Some have said this is the perfect place to be alone – together. The new NYC public library located at 18 West 53rd Street in Midtown, across the street from the Museum of Modern Art is located mostly below street level and features an amphitheater and laptop bar.
They even allow you to bring food inside, so no need to leave for a snack. It could be easily mistaken for an upscale retail outlet or trendy SoHo boutique if it wasn’t for iconic lion in the library’s signature logo right inside the entrance.
As the newest of the New York Library System’s 89 branches, it looks to the future instead of attempting to repair the past.
Replacing the famous Donnell Library Center, a beloved and heavily-used branch of the New York Public Library system, the new library is built below the Baccarat Hotel, a 50-story high rise that occupies much of the square footage where the Donnell Library once stood.
The price tag for the new building is north of $23 million and is squarely focused on the ever changing needs of its patrons.
Not that books are not important today, but libraries are now expected to provide many services such as classes, public programs, and access to electronic books. In short, this library is a departure from any other public library in the city.
Designed by principal architect Enrique Norten and his firm TEN Arquitectos, the library is a subterranean mix of old and new, combining printed literature and technology, and the solitude of being social.
The new space features an amphitheater and an auditorium with TV screens for programs and events, high ceilings, and modern décor. Though two of its three floors are below street level, the library feels bright and spacious, thanks in part to its glassy façade.
Early on, Norten and the general contractor, Turner Construction Corporation, knew the challenge of making a subterranean library appealing. Norten transformed the lower level space for the amphitheater to connect the below-grade spaces with the street above.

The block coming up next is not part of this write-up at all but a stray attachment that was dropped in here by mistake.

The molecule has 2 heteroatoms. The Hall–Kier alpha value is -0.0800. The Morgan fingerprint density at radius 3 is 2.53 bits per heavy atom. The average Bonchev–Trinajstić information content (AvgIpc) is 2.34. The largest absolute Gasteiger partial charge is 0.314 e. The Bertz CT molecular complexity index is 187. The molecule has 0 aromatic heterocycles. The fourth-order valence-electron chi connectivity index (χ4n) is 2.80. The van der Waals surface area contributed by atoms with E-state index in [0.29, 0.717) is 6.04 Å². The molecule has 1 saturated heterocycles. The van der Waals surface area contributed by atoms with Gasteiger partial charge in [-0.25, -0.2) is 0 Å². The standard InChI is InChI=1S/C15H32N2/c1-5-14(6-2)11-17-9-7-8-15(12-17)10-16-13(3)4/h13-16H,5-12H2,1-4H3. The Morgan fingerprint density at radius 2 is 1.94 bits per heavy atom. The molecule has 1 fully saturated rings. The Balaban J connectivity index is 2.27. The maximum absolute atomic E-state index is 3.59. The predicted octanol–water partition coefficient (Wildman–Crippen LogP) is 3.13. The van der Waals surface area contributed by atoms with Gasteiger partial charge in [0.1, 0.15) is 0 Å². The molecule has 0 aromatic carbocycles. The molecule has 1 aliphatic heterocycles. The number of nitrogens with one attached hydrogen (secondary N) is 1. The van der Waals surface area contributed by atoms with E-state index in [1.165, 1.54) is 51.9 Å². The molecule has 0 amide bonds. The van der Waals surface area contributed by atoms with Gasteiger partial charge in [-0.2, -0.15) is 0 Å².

To get as much daylight as possible into the main level below ground, Norten not only wanted the façade glazed, but added skylights and several openings in the floors at the rear of the lobby, so that illumination filters down below.
The key was to use a hi-tech glazing system as not only a functional element, but also to make it appealing and not feel like it was a basement. The team chose world-renowned W&W Glass for their expertise in understanding both of these critical aspects.
The design professionals at W&W Glass worked hand in hand with the architects and engineers, to construct a transparent jewel box allowing lots of light to stream into the library. The designers relied on Pilkington Planar™ structural glass systems with a mix of support structures.
Cantilevered laminated glass fins highlight the main front wall and steel substructure backs the interior structural glass walls. The face glass is made of Pilkington Planar™ Optiwhite low-iron SentryGlas® laminated glass.
To anchor the glass back to the structure, glaziers used Pilkington 905 series countersunk bolt fittings. The glass wall face glass extends up in front of an upturned concrete slab at the top and employs an insulating laminated glass return at the head of the wall thus providing a transparent closure. It allows the visitor to look right down through the top of the monolithic wall.
Visitors enter the library from the vestibule on 53rd Street to find the lobby wraps around the amphitheater in a space 34-feet high; elevators are located at the rear to levels below. The grand stairway along the west wall of the stadium seating descends 17-feet to the main reading room.
There, books, desks, and computers extend into the far reaches of this 11,000-square-foot level, which includes the acoustically paneled walls of an enclosed community room that can seat 120 people.
A second, airy staircase, fitted with glass balustrades and open risers, takes visitors down to young-adult reading areas as well as an enclosed children’s reading room under the amphitheater.
The prominence of this space clearly signals that this progressive branch creates more of a community center-type learning environment than a traditional library.